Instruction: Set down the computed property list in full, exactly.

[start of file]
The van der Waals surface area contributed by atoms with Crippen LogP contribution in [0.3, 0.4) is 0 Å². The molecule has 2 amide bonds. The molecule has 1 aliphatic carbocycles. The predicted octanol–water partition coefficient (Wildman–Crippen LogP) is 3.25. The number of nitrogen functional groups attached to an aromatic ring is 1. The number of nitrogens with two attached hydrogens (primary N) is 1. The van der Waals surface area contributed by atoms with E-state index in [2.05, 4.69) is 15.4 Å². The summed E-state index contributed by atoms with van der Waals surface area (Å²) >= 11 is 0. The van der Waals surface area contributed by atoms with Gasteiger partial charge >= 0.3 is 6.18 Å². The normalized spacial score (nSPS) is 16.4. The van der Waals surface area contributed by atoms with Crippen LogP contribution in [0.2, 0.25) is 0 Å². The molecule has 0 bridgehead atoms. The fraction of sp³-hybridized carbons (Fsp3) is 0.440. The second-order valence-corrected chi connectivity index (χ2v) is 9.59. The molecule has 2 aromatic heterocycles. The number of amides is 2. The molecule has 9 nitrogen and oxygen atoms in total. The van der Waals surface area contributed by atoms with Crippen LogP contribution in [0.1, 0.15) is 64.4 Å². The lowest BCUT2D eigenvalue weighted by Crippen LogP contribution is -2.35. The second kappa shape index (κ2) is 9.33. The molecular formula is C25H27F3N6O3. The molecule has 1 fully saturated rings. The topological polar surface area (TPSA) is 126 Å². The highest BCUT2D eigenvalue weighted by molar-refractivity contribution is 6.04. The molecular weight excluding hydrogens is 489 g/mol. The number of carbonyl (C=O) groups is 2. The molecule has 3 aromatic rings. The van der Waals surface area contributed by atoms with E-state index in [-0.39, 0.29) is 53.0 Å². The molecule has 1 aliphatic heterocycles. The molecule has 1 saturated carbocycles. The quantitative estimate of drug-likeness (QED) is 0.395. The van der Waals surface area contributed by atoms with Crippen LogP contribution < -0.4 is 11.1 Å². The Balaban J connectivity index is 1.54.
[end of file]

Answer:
The van der Waals surface area contributed by atoms with Crippen LogP contribution in [0.3, 0.4) is 0 Å². The molecule has 2 amide bonds. The molecule has 1 aliphatic carbocycles. The predicted octanol–water partition coefficient (Wildman–Crippen LogP) is 3.25. The number of nitrogen functional groups attached to an aromatic ring is 1. The number of nitrogens with two attached hydrogens (primary N) is 1. The van der Waals surface area contributed by atoms with E-state index in [2.05, 4.69) is 15.4 Å². The summed E-state index contributed by atoms with van der Waals surface area (Å²) >= 11 is 0. The van der Waals surface area contributed by atoms with Gasteiger partial charge >= 0.3 is 6.18 Å². The normalized spacial score (nSPS) is 16.4. The van der Waals surface area contributed by atoms with Crippen LogP contribution in [0.2, 0.25) is 0 Å². The molecule has 0 bridgehead atoms. The fraction of sp³-hybridized carbons (Fsp3) is 0.440. The second-order valence-corrected chi connectivity index (χ2v) is 9.59. The molecule has 2 aromatic heterocycles. The number of amides is 2. The molecule has 9 nitrogen and oxygen atoms in total. The van der Waals surface area contributed by atoms with Crippen LogP contribution in [0.1, 0.15) is 64.4 Å². The lowest BCUT2D eigenvalue weighted by Crippen LogP contribution is -2.35. The second kappa shape index (κ2) is 9.33. The molecular formula is C25H27F3N6O3. The molecule has 1 fully saturated rings. The topological polar surface area (TPSA) is 126 Å². The highest BCUT2D eigenvalue weighted by molar-refractivity contribution is 6.04. The molecular weight excluding hydrogens is 489 g/mol. The number of carbonyl (C=O) groups is 2. The molecule has 3 aromatic rings. The van der Waals surface area contributed by atoms with E-state index in [-0.39, 0.29) is 53.0 Å². The molecule has 1 aliphatic heterocycles. The molecule has 1 saturated carbocycles. The quantitative estimate of drug-likeness (QED) is 0.395. The van der Waals surface area contributed by atoms with Crippen LogP contribution < -0.4 is 11.1 Å². The Balaban J connectivity index is 1.54.